Stefanie Lubkowski is a composer and doctoral candidate at Boston University. She is very active in the Boston new music scene and sits on the board of the New Gallery Concert Series.


12 Comments [leave a civil comment (others will be removed) and please disclose relevant affiliations]

  1. Lovey and I are hearing that the BSO is close to making a big announcement regarding a music director and some people will be “le stunned” s’il vous plait and others will be even more stunned.

    Comment by Thurston Howell III — August 14, 2011 at 11:31 pm

  2. Was there a conductor for the Tanglewood Festival Chorus? If so, wasn’t he/she worth mentioning?

    Comment by Alan Levitan — August 16, 2011 at 11:08 pm

  3. Mr. Howell — Are you thinking of Maestro Frühbeck? He came to mind when I read your comment, and now we have this in a review by Zoe Kemmerling: “[T]he white jacket-clad young musicians on the Shed stage, under the direction of BSO music director-candidate Rafael Frühbeck de Burgos, dug into the lush harmonies and aching melodies with engaging pathos.”

    If it weren’t for his age, I’d have considered him a leading contender all along. He’s certainly been around the orchestra a lot over the past several years — the go-to guy when a substitute is needed. Obviously management must have a good opinion of him. At the very least, such an appointment would buy time for an unhurried search for his successor, since he can’t be expected to stay for 25 years.

    Comment by Joe Whipple — August 17, 2011 at 6:25 pm

  4. For the record, the conductor for the Dallapicola and Smith “Unknown Sphere” was John Oliver, founder and conductor of the Tanglewood Festival Chorus. Also, it’s worth noting that the Smith was a world premiere, commissioned by the BSO for the Chorus’ 40th anniversary.

    Comment by G.P. Paul Kowal — August 18, 2011 at 7:22 am

  5. *** Are you thinking of Maestro Frühbeck?

    The Thurston Howell’s words did make my tail trembling. The Maestro Frühbeck? In my view it would be unfortunate. Over numerous concerts that Mr. Frühbeck did in Boston there were very memorable events. He is for sure is a wonderful person and does his best but in my estimation Boston need an injection of a new blood. We do not have such a great BSO state for the last 5-6 years that we could let it slide on inertia. The last Frühbeck’s concert with Tanglewood Festival Orchestra the orchestra played truly phenomenally Brahms Second. Nope it was not such a great reading by Mr. Frühbeck and not as clean play but rather the stunning enthusiasm of the orchestra’s students to play, the enthusiasm that BSO demonstrate once in a few years. It would be fun if a new musical director would bring back the enthusiasm to BSO, the enthusiasm that BSO severely lucks. BTW, this is why Tanglewood Festival Orchestra and Boston Philharmonic with their semi-armature players routinely demonstrate more inspiring play then the pompous BSO.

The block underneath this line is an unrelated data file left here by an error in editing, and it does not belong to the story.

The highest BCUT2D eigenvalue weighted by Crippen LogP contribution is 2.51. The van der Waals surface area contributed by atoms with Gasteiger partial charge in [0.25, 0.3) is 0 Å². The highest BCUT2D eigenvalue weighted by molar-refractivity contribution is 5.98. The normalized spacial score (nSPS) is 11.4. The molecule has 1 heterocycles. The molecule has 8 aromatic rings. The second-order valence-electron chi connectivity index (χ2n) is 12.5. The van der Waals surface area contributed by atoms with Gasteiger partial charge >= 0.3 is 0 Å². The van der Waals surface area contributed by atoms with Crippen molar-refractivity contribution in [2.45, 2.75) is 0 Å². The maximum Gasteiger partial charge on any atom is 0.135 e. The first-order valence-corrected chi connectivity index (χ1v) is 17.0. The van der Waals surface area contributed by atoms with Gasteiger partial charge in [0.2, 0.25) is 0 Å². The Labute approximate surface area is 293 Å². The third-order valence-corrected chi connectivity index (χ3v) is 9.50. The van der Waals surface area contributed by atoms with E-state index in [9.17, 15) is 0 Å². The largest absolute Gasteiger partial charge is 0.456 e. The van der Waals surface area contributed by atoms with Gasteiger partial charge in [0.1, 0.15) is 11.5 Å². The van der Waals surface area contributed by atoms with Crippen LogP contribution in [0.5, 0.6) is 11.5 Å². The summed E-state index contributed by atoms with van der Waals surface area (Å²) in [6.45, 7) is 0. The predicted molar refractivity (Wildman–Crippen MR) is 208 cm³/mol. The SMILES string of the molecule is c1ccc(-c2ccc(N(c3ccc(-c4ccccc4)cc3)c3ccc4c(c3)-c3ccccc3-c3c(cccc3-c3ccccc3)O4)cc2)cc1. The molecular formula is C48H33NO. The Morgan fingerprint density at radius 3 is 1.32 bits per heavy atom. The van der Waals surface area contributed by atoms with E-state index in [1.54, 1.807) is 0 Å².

Comment by Romy The Cat — August 18, 2011 at 12:20 pm

  6. Everyone is missing Mr. Howell’s French

    Comment by Lee Eiseman — August 18, 2011 at 12:46 pm

  7. Alors, one should pay more attention to the BSO press releases in this regard, peut-être?

    Comment by Joe Whipple — August 18, 2011 at 1:52 pm

  8. Ou non.

    Comment by Joe Whipple — August 18, 2011 at 1:54 pm

  9. I interpreted Mr. Howell’s comment as a suggestion that a Frenchman was under consideration.

    Comment by Lee Eiseman — August 18, 2011 at 6:58 pm

  10. Ah so. Je voudrai alors interjeter “le boeuf* sur Dutoit.”

    *(argot américain)

    Comment by Vance Koven — August 19, 2011 at 5:48 pm

  11. Dutoit is not French- must be someone else.

    Comment by Lee Eiseman — August 20, 2011 at 4:47 pm

  12. Maybe Mr. Howells just meant a francophone or a franconym?

    Comment by Joe Whipple — August 22, 2011 at 7:35 pm